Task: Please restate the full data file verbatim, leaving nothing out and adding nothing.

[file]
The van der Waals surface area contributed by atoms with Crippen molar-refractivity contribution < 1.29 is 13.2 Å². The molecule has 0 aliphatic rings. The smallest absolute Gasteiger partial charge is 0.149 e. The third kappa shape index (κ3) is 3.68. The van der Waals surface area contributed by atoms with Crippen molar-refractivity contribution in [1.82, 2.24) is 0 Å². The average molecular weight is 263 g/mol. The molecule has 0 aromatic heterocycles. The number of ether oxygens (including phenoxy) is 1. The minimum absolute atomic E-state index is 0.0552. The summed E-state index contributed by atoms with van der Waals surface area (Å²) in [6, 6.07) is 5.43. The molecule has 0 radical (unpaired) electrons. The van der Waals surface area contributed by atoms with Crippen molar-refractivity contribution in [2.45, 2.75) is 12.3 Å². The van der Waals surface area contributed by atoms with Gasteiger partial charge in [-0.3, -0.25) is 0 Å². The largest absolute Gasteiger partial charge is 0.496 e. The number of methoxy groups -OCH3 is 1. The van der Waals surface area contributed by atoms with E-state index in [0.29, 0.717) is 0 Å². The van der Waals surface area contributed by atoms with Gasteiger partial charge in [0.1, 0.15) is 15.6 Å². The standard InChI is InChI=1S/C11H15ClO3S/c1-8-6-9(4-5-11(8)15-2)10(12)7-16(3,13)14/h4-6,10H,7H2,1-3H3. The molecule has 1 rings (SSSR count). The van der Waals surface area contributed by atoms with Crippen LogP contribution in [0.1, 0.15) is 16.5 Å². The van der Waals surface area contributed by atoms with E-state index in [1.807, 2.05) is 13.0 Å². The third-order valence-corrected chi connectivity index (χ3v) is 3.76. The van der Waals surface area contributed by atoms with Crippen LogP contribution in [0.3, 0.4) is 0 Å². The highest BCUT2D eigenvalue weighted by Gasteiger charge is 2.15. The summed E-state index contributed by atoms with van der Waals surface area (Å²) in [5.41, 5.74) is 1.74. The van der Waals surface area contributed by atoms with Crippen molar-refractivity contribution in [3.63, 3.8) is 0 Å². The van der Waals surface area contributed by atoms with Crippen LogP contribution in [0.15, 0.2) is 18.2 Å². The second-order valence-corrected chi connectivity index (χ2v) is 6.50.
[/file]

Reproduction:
The van der Waals surface area contributed by atoms with Crippen molar-refractivity contribution < 1.29 is 13.2 Å². The molecule has 0 aliphatic rings. The smallest absolute Gasteiger partial charge is 0.149 e. The third kappa shape index (κ3) is 3.68. The van der Waals surface area contributed by atoms with Crippen molar-refractivity contribution in [1.82, 2.24) is 0 Å². The average molecular weight is 263 g/mol. The molecule has 0 aromatic heterocycles. The number of ether oxygens (including phenoxy) is 1. The minimum absolute atomic E-state index is 0.0552. The summed E-state index contributed by atoms with van der Waals surface area (Å²) in [6, 6.07) is 5.43. The molecule has 0 radical (unpaired) electrons. The van der Waals surface area contributed by atoms with Crippen molar-refractivity contribution in [2.45, 2.75) is 12.3 Å². The van der Waals surface area contributed by atoms with Gasteiger partial charge in [-0.3, -0.25) is 0 Å². The largest absolute Gasteiger partial charge is 0.496 e. The number of methoxy groups -OCH3 is 1. The van der Waals surface area contributed by atoms with E-state index in [0.29, 0.717) is 0 Å². The van der Waals surface area contributed by atoms with Gasteiger partial charge in [0.1, 0.15) is 15.6 Å². The standard InChI is InChI=1S/C11H15ClO3S/c1-8-6-9(4-5-11(8)15-2)10(12)7-16(3,13)14/h4-6,10H,7H2,1-3H3. The molecule has 1 rings (SSSR count). The van der Waals surface area contributed by atoms with Crippen LogP contribution in [0.1, 0.15) is 16.5 Å². The van der Waals surface area contributed by atoms with E-state index in [1.807, 2.05) is 13.0 Å². The third-order valence-corrected chi connectivity index (χ3v) is 3.76. The van der Waals surface area contributed by atoms with Crippen LogP contribution in [0.3, 0.4) is 0 Å². The highest BCUT2D eigenvalue weighted by Gasteiger charge is 2.15. The summed E-state index contributed by atoms with van der Waals surface area (Å²) in [5.41, 5.74) is 1.74. The van der Waals surface area contributed by atoms with Crippen molar-refractivity contribution in [3.63, 3.8) is 0 Å². The van der Waals surface area contributed by atoms with Crippen LogP contribution in [0.15, 0.2) is 18.2 Å². The second-order valence-corrected chi connectivity index (χ2v) is 6.50.